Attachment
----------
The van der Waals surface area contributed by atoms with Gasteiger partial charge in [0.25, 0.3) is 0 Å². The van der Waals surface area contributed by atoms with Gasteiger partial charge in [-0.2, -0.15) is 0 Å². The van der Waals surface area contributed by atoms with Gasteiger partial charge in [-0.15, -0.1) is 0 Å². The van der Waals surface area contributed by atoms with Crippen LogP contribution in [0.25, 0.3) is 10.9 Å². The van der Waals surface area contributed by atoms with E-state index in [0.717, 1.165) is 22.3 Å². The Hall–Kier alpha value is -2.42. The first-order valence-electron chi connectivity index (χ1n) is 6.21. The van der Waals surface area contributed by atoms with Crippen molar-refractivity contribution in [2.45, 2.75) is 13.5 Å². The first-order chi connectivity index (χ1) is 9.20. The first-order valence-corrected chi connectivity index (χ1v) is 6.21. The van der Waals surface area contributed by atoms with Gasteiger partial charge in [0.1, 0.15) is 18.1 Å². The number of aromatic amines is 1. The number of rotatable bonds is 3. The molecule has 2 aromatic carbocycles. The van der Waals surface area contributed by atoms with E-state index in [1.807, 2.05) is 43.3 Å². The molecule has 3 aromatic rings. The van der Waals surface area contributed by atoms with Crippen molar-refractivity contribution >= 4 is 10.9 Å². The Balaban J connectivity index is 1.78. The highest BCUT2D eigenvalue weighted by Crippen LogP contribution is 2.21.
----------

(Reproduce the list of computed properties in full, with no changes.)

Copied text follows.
The van der Waals surface area contributed by atoms with Gasteiger partial charge in [0.25, 0.3) is 0 Å². The van der Waals surface area contributed by atoms with Gasteiger partial charge in [-0.2, -0.15) is 0 Å². The van der Waals surface area contributed by atoms with Gasteiger partial charge in [-0.15, -0.1) is 0 Å². The van der Waals surface area contributed by atoms with Crippen LogP contribution in [0.25, 0.3) is 10.9 Å². The van der Waals surface area contributed by atoms with E-state index in [0.717, 1.165) is 22.3 Å². The Hall–Kier alpha value is -2.42. The first-order valence-electron chi connectivity index (χ1n) is 6.21. The van der Waals surface area contributed by atoms with Crippen molar-refractivity contribution in [2.45, 2.75) is 13.5 Å². The first-order chi connectivity index (χ1) is 9.20. The first-order valence-corrected chi connectivity index (χ1v) is 6.21. The van der Waals surface area contributed by atoms with Gasteiger partial charge in [0.1, 0.15) is 18.1 Å². The number of aromatic amines is 1. The number of rotatable bonds is 3. The molecule has 2 aromatic carbocycles. The van der Waals surface area contributed by atoms with E-state index in [1.807, 2.05) is 43.3 Å². The molecule has 3 aromatic rings. The van der Waals surface area contributed by atoms with Crippen molar-refractivity contribution >= 4 is 10.9 Å². The Balaban J connectivity index is 1.78. The highest BCUT2D eigenvalue weighted by Crippen LogP contribution is 2.21.